Updated: Mar 23, 2022
Typically, when a parent brings a young child to the dentist, the last discussion they’re expecting to have is one centered on braces and orthodontic appliances. Yet, even at ages three and four, a talk about braces, sagittal expanders, and retainers can indeed be front and center when a child is diagnosed with a crossbite. The question then is what to do about it, how soon should intervention take place, and what the complications are that can arise if nothing is done at all. Let’s get some answers.
What Exactly Is a Crossbite? Imagine for a moment you’re sitting in front of a nice soup bowl with a wide flat brim, and inside that bowl is hearty chowder you’d like to keep warm until you’re ready to devour it. So, you grab another bowl designed exactly like the first, and hover it upside-down over the bowl containing the soup. As you slowly lower it, you try to line up the brims so when they rest together they form a nice even seal. Unfortunately, given the soup is hot, you don’t quite get the brims to line up perfectly, and the edge of the top bowl ends up resting just slightly to the left of the lip on the bottom bowl. The way these two bowls now rest unevenly atop one another is exactly what you would see in a person with a crossbite. A crossbite can affect several teeth, or a single tooth, and can occur on either one side of the mouth or both. Simply put, if any one tooth (or several teeth) lies nearer the tongue or cheek instead of coming together evenly, you’re likely dealing with a crossbite.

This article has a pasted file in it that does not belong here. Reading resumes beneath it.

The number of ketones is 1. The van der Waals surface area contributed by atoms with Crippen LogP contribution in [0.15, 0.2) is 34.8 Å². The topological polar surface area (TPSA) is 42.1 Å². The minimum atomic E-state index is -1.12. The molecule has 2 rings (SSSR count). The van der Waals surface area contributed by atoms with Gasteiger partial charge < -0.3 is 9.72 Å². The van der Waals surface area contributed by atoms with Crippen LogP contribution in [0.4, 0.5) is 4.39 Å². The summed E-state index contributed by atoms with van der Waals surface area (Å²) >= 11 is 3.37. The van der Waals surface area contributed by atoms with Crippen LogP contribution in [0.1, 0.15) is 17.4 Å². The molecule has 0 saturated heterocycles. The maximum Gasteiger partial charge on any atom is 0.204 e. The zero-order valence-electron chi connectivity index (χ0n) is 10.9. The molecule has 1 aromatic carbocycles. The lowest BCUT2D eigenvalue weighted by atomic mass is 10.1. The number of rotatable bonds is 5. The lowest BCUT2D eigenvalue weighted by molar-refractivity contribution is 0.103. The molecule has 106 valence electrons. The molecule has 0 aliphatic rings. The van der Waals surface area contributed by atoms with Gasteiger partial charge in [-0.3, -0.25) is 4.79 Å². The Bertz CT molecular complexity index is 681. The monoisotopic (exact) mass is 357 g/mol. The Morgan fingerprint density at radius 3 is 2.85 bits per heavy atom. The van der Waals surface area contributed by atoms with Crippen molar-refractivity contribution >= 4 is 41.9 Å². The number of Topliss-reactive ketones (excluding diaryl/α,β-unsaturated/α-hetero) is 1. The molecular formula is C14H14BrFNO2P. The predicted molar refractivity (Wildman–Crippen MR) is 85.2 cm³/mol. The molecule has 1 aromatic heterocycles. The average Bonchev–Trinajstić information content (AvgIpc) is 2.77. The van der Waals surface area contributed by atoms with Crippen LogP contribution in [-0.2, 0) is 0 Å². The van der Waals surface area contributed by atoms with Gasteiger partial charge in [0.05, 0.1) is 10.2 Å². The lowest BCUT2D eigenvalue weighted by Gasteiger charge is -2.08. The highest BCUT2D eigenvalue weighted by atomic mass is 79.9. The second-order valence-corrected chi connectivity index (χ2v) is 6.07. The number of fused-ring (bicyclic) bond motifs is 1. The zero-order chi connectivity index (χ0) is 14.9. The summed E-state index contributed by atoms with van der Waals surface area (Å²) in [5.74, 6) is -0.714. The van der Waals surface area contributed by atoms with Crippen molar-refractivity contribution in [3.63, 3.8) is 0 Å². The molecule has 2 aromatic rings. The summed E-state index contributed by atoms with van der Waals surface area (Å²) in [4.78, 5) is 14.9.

Because minor crossbites are often seen as not worth treating by some, the dental community is split on when to initiate treatment for a crossbite, with some suggesting treatment should begin as soon as it is noticed (sometimes as early as age three), while others suggest parents should wait until a child’s sixth year molars have arrived. Despite the difference of opinion as to when treatment should begin, dentists and orthodontist are in agreement that the condition cannot be left untreated. Doing so presents a host of complications for the child later in life including gum and tooth wear, uneven jaw development that can lead to temporomandibular joint disorder (TMJ), and facial asymmetry – something no parent or child wants.
Crossbite treatment generally involves adjusting the spread of a child’s teeth with dental appliances so the bite pattern matches evenly on all sides. Depending on the type of crossbite a child has, this can be done with dental expanders that resemble orthodontic retainers, and include a screw that is tightened nightly to “spread” a child’s bite to the prescribed width. Additionally, dental facemasks, braces and clear aligners may be used – particularly when a single tooth is out of alignment. Crossbites are not overly common and considered genetic in nature. It is, however, a condition that needs to be treated before permanent damage to a child’s facial and oral development occurs. So, if you find yourself at the other end of a discussion about having your little one wear a dental expander, be sure you listen and get however many opinions regarding that advice as you require.
The office of Kevin M. Christ, DMD is located at 9085 E. Mineral Circle, Suite 155, Centennial, CO 80112 and serves the neighborhoods of Centennial, Greenwood Village, Lonetree, Aurora and Littleton. We can be reached at 303-792-9100 or www.5280dentist.co
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